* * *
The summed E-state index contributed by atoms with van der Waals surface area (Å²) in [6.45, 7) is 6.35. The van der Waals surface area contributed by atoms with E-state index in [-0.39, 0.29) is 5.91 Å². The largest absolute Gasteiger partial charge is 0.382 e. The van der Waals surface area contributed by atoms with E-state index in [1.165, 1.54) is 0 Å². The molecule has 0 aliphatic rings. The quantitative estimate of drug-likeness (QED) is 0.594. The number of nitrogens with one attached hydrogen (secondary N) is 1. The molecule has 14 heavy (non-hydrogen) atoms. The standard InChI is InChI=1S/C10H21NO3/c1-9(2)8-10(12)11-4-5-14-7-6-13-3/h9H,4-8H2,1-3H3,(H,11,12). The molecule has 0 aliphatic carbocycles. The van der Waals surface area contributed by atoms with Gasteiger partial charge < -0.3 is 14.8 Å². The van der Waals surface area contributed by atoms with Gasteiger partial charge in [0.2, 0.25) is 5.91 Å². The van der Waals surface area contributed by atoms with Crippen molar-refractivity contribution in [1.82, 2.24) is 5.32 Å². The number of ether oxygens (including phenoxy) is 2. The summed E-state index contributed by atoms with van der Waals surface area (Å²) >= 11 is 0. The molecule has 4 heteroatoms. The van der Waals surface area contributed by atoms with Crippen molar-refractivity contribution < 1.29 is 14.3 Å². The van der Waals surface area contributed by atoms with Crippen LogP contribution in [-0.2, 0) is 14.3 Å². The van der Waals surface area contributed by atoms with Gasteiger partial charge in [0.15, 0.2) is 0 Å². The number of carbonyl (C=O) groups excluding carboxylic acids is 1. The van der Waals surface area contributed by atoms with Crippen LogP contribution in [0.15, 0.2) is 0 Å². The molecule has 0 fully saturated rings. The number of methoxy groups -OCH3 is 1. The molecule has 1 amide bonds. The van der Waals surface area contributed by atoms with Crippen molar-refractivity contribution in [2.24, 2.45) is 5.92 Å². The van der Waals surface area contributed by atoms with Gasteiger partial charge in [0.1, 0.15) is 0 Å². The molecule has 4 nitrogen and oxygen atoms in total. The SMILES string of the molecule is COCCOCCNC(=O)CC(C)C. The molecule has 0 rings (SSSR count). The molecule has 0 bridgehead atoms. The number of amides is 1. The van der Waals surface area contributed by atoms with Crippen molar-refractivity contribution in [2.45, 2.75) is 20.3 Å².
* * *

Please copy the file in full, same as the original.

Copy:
The summed E-state index contributed by atoms with van der Waals surface area (Å²) in [6.45, 7) is 6.35. The van der Waals surface area contributed by atoms with E-state index in [-0.39, 0.29) is 5.91 Å². The largest absolute Gasteiger partial charge is 0.382 e. The van der Waals surface area contributed by atoms with E-state index in [1.165, 1.54) is 0 Å². The molecule has 0 aliphatic rings. The quantitative estimate of drug-likeness (QED) is 0.594. The number of nitrogens with one attached hydrogen (secondary N) is 1. The molecule has 14 heavy (non-hydrogen) atoms. The standard InChI is InChI=1S/C10H21NO3/c1-9(2)8-10(12)11-4-5-14-7-6-13-3/h9H,4-8H2,1-3H3,(H,11,12). The molecule has 0 aliphatic carbocycles. The van der Waals surface area contributed by atoms with Gasteiger partial charge < -0.3 is 14.8 Å². The van der Waals surface area contributed by atoms with Gasteiger partial charge in [0.2, 0.25) is 5.91 Å². The van der Waals surface area contributed by atoms with Crippen molar-refractivity contribution in [1.82, 2.24) is 5.32 Å². The number of ether oxygens (including phenoxy) is 2. The summed E-state index contributed by atoms with van der Waals surface area (Å²) >= 11 is 0. The molecule has 4 heteroatoms. The van der Waals surface area contributed by atoms with Crippen molar-refractivity contribution < 1.29 is 14.3 Å². The van der Waals surface area contributed by atoms with Crippen LogP contribution in [-0.2, 0) is 14.3 Å². The van der Waals surface area contributed by atoms with Gasteiger partial charge in [0.15, 0.2) is 0 Å². The number of carbonyl (C=O) groups excluding carboxylic acids is 1. The van der Waals surface area contributed by atoms with Crippen LogP contribution in [0.15, 0.2) is 0 Å². The molecule has 0 fully saturated rings. The number of methoxy groups -OCH3 is 1. The molecule has 1 amide bonds. The van der Waals surface area contributed by atoms with Crippen molar-refractivity contribution in [2.24, 2.45) is 5.92 Å². The van der Waals surface area contributed by atoms with Gasteiger partial charge in [0.1, 0.15) is 0 Å². The molecule has 4 nitrogen and oxygen atoms in total. The SMILES string of the molecule is COCCOCCNC(=O)CC(C)C. The molecule has 0 rings (SSSR count). The molecule has 0 bridgehead atoms. The number of amides is 1. The van der Waals surface area contributed by atoms with Crippen molar-refractivity contribution in [2.45, 2.75) is 20.3 Å².